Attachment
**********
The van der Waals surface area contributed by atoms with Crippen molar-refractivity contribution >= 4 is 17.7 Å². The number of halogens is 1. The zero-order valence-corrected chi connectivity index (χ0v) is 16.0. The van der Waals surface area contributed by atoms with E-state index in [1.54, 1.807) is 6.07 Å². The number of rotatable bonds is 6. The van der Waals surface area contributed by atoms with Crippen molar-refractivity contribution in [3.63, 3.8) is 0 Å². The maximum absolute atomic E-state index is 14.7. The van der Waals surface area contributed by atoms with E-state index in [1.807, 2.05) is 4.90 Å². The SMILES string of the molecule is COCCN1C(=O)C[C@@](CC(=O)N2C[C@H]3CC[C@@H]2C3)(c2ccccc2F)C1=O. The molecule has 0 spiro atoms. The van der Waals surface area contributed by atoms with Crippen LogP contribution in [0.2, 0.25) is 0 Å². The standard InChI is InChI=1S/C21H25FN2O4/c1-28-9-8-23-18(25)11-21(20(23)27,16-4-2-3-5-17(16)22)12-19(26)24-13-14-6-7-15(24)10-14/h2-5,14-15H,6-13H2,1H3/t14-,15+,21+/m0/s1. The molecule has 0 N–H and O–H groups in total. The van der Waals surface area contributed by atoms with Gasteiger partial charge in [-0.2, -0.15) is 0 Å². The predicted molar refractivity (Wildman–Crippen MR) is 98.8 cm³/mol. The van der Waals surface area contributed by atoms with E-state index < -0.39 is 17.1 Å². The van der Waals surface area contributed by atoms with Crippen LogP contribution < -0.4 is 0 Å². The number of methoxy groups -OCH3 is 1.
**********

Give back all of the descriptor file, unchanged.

The van der Waals surface area contributed by atoms with Crippen molar-refractivity contribution >= 4 is 17.7 Å². The number of halogens is 1. The zero-order valence-corrected chi connectivity index (χ0v) is 16.0. The van der Waals surface area contributed by atoms with E-state index in [1.54, 1.807) is 6.07 Å². The number of rotatable bonds is 6. The van der Waals surface area contributed by atoms with Crippen molar-refractivity contribution in [3.63, 3.8) is 0 Å². The maximum absolute atomic E-state index is 14.7. The van der Waals surface area contributed by atoms with E-state index in [1.807, 2.05) is 4.90 Å². The SMILES string of the molecule is COCCN1C(=O)C[C@@](CC(=O)N2C[C@H]3CC[C@@H]2C3)(c2ccccc2F)C1=O. The molecule has 0 spiro atoms. The van der Waals surface area contributed by atoms with Crippen LogP contribution in [0.2, 0.25) is 0 Å². The standard InChI is InChI=1S/C21H25FN2O4/c1-28-9-8-23-18(25)11-21(20(23)27,16-4-2-3-5-17(16)22)12-19(26)24-13-14-6-7-15(24)10-14/h2-5,14-15H,6-13H2,1H3/t14-,15+,21+/m0/s1. The molecule has 0 N–H and O–H groups in total. The van der Waals surface area contributed by atoms with Gasteiger partial charge in [-0.2, -0.15) is 0 Å². The predicted molar refractivity (Wildman–Crippen MR) is 98.8 cm³/mol. The van der Waals surface area contributed by atoms with E-state index < -0.39 is 17.1 Å². The van der Waals surface area contributed by atoms with Crippen LogP contribution < -0.4 is 0 Å². The number of methoxy groups -OCH3 is 1.